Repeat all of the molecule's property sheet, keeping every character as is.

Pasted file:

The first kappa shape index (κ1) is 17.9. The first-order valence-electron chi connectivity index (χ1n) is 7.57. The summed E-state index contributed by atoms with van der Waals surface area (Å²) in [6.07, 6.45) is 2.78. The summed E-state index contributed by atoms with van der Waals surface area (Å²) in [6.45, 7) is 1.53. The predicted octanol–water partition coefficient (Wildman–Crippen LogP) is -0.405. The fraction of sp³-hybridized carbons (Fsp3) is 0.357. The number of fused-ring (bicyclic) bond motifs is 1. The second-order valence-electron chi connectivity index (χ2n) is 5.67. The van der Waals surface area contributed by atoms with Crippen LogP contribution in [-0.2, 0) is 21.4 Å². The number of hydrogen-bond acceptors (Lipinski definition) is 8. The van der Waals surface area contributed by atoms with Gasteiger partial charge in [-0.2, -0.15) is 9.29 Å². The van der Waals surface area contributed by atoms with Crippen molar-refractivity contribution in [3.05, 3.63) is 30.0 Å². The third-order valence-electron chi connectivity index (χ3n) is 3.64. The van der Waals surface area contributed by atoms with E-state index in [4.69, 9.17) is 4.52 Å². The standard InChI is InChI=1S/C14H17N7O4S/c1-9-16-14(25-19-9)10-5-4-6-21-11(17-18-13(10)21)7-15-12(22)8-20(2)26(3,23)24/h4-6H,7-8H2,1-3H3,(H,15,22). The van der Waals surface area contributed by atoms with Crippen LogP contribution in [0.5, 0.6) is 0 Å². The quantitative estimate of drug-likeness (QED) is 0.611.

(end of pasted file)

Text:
The first kappa shape index (κ1) is 17.9. The first-order valence-electron chi connectivity index (χ1n) is 7.57. The summed E-state index contributed by atoms with van der Waals surface area (Å²) in [6.07, 6.45) is 2.78. The summed E-state index contributed by atoms with van der Waals surface area (Å²) in [6.45, 7) is 1.53. The predicted octanol–water partition coefficient (Wildman–Crippen LogP) is -0.405. The fraction of sp³-hybridized carbons (Fsp3) is 0.357. The number of fused-ring (bicyclic) bond motifs is 1. The second-order valence-electron chi connectivity index (χ2n) is 5.67. The van der Waals surface area contributed by atoms with Crippen LogP contribution in [-0.2, 0) is 21.4 Å². The number of hydrogen-bond acceptors (Lipinski definition) is 8. The van der Waals surface area contributed by atoms with Gasteiger partial charge in [-0.2, -0.15) is 9.29 Å². The van der Waals surface area contributed by atoms with Crippen molar-refractivity contribution in [3.05, 3.63) is 30.0 Å². The third-order valence-electron chi connectivity index (χ3n) is 3.64. The van der Waals surface area contributed by atoms with E-state index in [4.69, 9.17) is 4.52 Å². The standard InChI is InChI=1S/C14H17N7O4S/c1-9-16-14(25-19-9)10-5-4-6-21-11(17-18-13(10)21)7-15-12(22)8-20(2)26(3,23)24/h4-6H,7-8H2,1-3H3,(H,15,22). The van der Waals surface area contributed by atoms with Crippen LogP contribution in [0.5, 0.6) is 0 Å². The quantitative estimate of drug-likeness (QED) is 0.611.